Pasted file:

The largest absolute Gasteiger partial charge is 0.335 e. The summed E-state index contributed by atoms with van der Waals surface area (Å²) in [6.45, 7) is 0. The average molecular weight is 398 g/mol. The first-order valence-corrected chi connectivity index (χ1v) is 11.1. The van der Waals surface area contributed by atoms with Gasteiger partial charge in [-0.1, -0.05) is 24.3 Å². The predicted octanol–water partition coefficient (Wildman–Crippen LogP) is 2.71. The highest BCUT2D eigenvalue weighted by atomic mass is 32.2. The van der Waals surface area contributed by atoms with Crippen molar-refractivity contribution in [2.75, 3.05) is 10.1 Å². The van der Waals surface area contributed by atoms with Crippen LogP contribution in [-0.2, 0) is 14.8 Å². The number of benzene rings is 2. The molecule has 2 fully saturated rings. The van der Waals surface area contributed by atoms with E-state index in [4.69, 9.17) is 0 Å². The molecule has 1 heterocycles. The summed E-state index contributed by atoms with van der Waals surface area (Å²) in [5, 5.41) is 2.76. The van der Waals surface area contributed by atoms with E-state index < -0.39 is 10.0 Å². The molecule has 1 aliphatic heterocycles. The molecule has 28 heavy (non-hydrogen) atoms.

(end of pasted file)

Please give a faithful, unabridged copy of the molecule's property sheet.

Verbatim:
The largest absolute Gasteiger partial charge is 0.335 e. The summed E-state index contributed by atoms with van der Waals surface area (Å²) in [6.45, 7) is 0. The average molecular weight is 398 g/mol. The first-order valence-corrected chi connectivity index (χ1v) is 11.1. The van der Waals surface area contributed by atoms with Gasteiger partial charge in [-0.1, -0.05) is 24.3 Å². The predicted octanol–water partition coefficient (Wildman–Crippen LogP) is 2.71. The highest BCUT2D eigenvalue weighted by atomic mass is 32.2. The van der Waals surface area contributed by atoms with Crippen molar-refractivity contribution in [2.75, 3.05) is 10.1 Å². The van der Waals surface area contributed by atoms with Crippen LogP contribution in [-0.2, 0) is 14.8 Å². The number of benzene rings is 2. The molecule has 2 fully saturated rings. The van der Waals surface area contributed by atoms with E-state index in [4.69, 9.17) is 0 Å². The molecule has 1 heterocycles. The summed E-state index contributed by atoms with van der Waals surface area (Å²) in [5, 5.41) is 2.76. The van der Waals surface area contributed by atoms with E-state index < -0.39 is 10.0 Å². The molecule has 1 aliphatic heterocycles. The molecule has 28 heavy (non-hydrogen) atoms.